From the media to movies to music, drugs are stigmatized as harmless and fun to do. It seems like every time I turn around a new celebrity is getting arrested for drug related incidents. There is always a new song being produced that promotes a lifestyle that involves always being high off of drugs. These are the sorts of things that are seen in day to day life, and children are being exposed to it at younger and younger ages.
My Experience and Education on Addictions:
Though I have personally never tried drugs, I have seen various friends and family members lives change because of them. I have seen how fast drug use can change someone’s personality, and I have experienced how hard it is to stick around in said person’s life. Addictions not only affect those who are addicted, but everyone around them as well. A book entitled Beautiful Boy written by David Sheff, talks about his (Sheff) own son’s methamphetamine addiction. In the book he not only talks about how the addiction developed, but what it was like as a parent of an addict. Sheff explains how he blames himself for his sons addiction and how him and his wife getting divorced (many years before the addiction started) is the reason why it occurred. This is a true story, and it is true for many families of loved ones that have an addiction. Taking the blame for another persons mistake and asking questions like “why did I not see this sooner” or “how could I have prevented this” are not uncommon thoughts.
One thing that friends and family members of an addict don’t realize is that the addiction is an actual mental illness. Addictions can change the physiological and anatomical aspects of the brain, making it harder to overcome said addiction.
There are many different factors that go into how someone becomes addicted to drugs. The dopamine reward circuit plays a big role in the formation of addictions. When a drug is administered, dopamine (a neurotransmitter in the brain) is released which causes that “feel good” affect of the high. In regards to addictions, the dopamine receptors D1 and D2 come into play. When the D1 receptors are activated, this turns on the direct striatal pathway which is associated with reward and reinforcement. These receptors become more prevalent in the brain during addiction.
D2 receptors, when activated, turn on the indirect striatal pathway which is associated with punishment. In the addicted brain, there are fewer D2 receptors, which results in a increase of DA (decrease in dopamine inhibition of the pathway). These two receptor types are not independently controlled, if one is activated the other is inhibited. Since there is a decreased amount of D2 receptors in the addicted brain, there is an imbalance between the two pathways. This imbalance is said to be what causes the behavioral changes that are associated with addiction. This is just one way that the brain changes during addiction.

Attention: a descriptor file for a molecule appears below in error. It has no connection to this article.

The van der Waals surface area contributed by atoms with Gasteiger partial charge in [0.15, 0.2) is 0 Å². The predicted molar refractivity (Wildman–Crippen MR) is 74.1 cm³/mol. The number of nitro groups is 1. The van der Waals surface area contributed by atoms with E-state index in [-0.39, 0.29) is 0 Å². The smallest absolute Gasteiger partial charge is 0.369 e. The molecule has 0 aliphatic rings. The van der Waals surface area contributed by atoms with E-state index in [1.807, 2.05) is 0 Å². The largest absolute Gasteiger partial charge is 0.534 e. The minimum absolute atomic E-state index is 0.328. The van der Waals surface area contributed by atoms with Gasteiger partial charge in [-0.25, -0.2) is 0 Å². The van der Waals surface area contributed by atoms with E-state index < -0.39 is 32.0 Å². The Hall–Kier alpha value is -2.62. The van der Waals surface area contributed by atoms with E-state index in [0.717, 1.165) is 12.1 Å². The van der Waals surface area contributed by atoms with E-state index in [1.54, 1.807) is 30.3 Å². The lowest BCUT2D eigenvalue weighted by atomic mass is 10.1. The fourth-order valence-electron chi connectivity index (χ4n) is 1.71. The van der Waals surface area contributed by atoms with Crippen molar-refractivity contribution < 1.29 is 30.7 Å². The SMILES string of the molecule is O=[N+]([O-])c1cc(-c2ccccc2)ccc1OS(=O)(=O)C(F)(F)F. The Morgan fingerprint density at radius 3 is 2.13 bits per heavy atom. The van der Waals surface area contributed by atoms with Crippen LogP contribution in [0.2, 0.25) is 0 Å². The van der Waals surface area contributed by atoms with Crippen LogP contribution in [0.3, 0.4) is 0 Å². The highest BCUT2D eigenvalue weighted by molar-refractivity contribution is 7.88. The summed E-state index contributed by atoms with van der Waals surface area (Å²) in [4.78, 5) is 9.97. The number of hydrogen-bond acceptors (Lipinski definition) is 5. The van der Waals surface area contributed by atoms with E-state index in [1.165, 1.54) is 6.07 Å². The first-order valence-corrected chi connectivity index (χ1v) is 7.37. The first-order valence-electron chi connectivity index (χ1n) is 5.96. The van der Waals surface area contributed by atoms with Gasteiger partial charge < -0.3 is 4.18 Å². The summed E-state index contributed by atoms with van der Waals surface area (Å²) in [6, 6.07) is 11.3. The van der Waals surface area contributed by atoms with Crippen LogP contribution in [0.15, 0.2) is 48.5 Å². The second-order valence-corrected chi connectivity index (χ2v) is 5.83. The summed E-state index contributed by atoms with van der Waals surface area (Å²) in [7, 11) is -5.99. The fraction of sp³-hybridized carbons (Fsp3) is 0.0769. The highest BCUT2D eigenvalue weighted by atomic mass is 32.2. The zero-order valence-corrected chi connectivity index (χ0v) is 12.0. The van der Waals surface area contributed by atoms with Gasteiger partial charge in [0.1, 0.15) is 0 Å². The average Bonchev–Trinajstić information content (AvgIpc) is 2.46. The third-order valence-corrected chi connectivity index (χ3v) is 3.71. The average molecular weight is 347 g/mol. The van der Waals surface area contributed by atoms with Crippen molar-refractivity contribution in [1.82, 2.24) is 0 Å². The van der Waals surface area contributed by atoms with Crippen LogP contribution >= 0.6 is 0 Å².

As someone takes a drug more frequently, soon there body will get used to the levels of dopamine that are being released and they will no longer feel that “high”. This causes them to take higher doses of the drug, these higher doses will result in the release of even more dopamine, therefore giving them that same high they felt with the lower dose previously. This need to increase a dose of a drug means that they have developed a tolerance. Overtime, this new dose will stop producing that high and will require another increase in dose. This tolerance will slowly occur for each dose that the addict uses, causing them to take harmful quantities of a drug in the long run.
Another factor that goes into changing the brain, is the different cues that are associated with the drug. If someone takes the drug in the same environment or around the same time of the day, they will slowly form memories of the drug use and associate it with those cues. Through forming these memories, when that person is in that environment or it gets to be that certain time of the day, they will start to crave the drug. That crave is triggered by those cues (the environment or time of day). These memories strengthen over time, and are essientally permanently embedded in the brain. This makes it hard to withdraw from drug use, because all of these different cues will continue to cause that crave feeling. If that crave is not satisfied, withdrawal symptoms will set in and people will take the drug to avoid those symptoms.
Overall, drug addictions change so many different aspects of someones life and they are extremely hard to overcome. By becoming more empathetic to addictions, it will be easier to understand and help those dealing with one. If you would like to read more on the topic click on one of the links below and you will be brought to other articles. Also, check out the book Beautiful Boy, it is a quick and interesting read. This book will help provide a better perspective on the social implications of addictions like how it affects family members, and how society deals with it.
Links to other readings:
https://www.amazon.com/dp/B003JTHWLE/ref=dp-kindle-redirect?_encoding=UTF8&btkr=1 (Beautiful Boy)
Volkowab1, N. D., Wangc, G., Fowlerc, J. S., & Tomasib, A. D. (n.d.). Addiction: Beyond dopamine reward circuitry. Retrieved October 10, 2017, from http://www.pnas.org/content/108/37/15037.full
Volkow, N. D., & Morales, M. (2015). The Brain on Drugs: From Reward to Addiction [Review].